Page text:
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There is also a rock sounding segment, with fuzzy sounding guitar, enhanced by percussion, both of which work in unison in the cue COME BACK TO ME, the two being hard to separate at times as they are complimenting each other so well. The composer does make effective use of percussive elements throughout the score which at times we are told were made up of the sounds of boxing gloves hitting their target, which is an ingenious and highly creative move on the part of the composer, I suppose this can be compared to Jerry Goldsmith’s synthesised percussion in HOOSIERS that mimicked the sound of a bouncing basketball in many of the on-court scenes that the composer enhanced. This percussive support in MY NAME IS LENNY, punctuates and underlines various instrumentation, both conventional and otherwise, giving it not only support, but also adding depth to the work as a whole and in my opinion becoming the driving heart of the soundtrack. There is a mood or atmosphere of apprehension and darkness throughout the score, that is maintained via the use of a simple guitar rift if that is the correct terminology, the composer also making affecting utilisation of distorted sounds and a grossly distorted cello which represents Lenny’s abusive stepfather, these elements add even more tension and uncertainty to the style and sound of the music, thus adding more colour and more layers to the work. The opening theme returns briefly in a few cues but does not fully develop until we reach track number, 11 THE DECIDER, when it is a more triumph sounding version, and again in the final cue THE GUV’NOR, which is slightly more subdued and emotional, piano adding a tinge of sadness and giving the final track a low key melodic foundation. Overall, I did enjoy listening to the score and discovering the musical colours and textures of Ian Arber, the composer seems to have a unique approach to scoring movies and works with a varied line up of artists, which have included the hip hop performer NAS, and David Rowntree the drummer from BLUR on his score for I AM BOLT. I look forward to more of his work, soon. Soundtrack available on Movie Score Media.

http://moviescoremedia.com/my-name-is-lenny-original-motion-picture-soundtrack/

FEAR IS THE KEY.

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Roy Budd was one of the world’s leading jazz pianists, but of course is also known for his alluring and well-crafted film scores. With the first live performance of Mr Budd’s PHANTOM OF THE OPERA score scheduled to take place on October 8th, 2017 at London’s Coliseum, I thought maybe it’s the right time to post reviews of his soundtracks that were made available on the Cinephile label 18 years ago in 1999. First up is FEAR IS THE KEY, a fast-paced movie based on the story by Alistair McClean. For this project Roy fused the symphonic styles of orchestra with that of jazz influences and the end result was something that sounded like a mix of groovy jazz vibes and full on dramatic orchestral flourishes, it is a testament to the skill of Mr Budd that these two quite differing styles gelled in his hands and not only underpinned, punctuated and supported the full on action on screen, but stood up as a listening experience away from the movie and still remained exciting and a compulsive listen. The style and sound created and achieved by Budd on FEAR IS THE KEY is meeting of so many musical colours and textures, it evokes some of the work done by Jerry Goldsmith and also briefly gives a gentle nod to Ennio Morricone, plus then there are the ingenious and polished jazz influences that glide along with ease and are a delightful and delicious encounter for the listener. It was described as sounding like a fusion of Led Zeppelin and the SHAFT soundtrack, but when you think about it, It, is simply Budd, through and through. I think I am correct when I say Roy was just 25 when he penned this score and already had soundtracks such as GET CARTER, SOLDIER BLUE etc to his credit, FEAR IS THE KEY displays the professionalism and expertise that this then young man had.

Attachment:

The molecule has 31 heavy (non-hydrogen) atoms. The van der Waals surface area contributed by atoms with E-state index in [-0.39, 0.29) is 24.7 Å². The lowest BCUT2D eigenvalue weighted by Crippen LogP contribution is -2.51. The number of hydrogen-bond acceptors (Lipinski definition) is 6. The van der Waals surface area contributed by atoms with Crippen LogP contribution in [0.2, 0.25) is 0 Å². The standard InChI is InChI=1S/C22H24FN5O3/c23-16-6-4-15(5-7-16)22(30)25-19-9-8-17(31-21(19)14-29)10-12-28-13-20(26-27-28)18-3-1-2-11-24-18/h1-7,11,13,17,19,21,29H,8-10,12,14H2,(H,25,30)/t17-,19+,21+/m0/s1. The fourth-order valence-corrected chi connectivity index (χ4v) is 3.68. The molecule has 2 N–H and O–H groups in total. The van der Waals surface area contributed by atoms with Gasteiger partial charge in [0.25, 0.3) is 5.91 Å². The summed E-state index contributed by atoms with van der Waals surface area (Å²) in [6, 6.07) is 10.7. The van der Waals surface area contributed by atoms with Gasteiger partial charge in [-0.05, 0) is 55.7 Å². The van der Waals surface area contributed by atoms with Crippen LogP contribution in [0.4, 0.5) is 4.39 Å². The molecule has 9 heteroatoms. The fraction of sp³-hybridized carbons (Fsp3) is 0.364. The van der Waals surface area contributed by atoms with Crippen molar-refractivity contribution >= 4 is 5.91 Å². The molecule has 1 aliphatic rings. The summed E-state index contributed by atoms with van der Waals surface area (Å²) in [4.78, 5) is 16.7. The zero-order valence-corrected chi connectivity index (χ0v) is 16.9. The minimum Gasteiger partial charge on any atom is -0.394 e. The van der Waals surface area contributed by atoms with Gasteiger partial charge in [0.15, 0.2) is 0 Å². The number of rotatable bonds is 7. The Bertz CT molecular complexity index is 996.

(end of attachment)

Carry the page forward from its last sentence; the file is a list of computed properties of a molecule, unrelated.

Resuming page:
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The score also includes some outstanding performances by jazz icons such as, Kenny Ball, Ronnie Scott and Tubby Hayes all of whom played their hearts out and jammed all the way through. As well as the dramatic action cues and the flawless jazz performances the score contained one of the composers most haunting themes in the form of IN SEARCH OF THE KEY which although having jazz influences contained a flowing and attractive theme performed by the string section, which as we all know are Roy Budd trademarks, the theme being reprised a few times within the film and an alternate arrangement being performed on the compact disc in track number 10, FROM SEA BED TO SURFACE. FEAR IS THE KEY is a soundtrack that should be in your collection, and if it is not then you should take steps to remedy that, NOW ….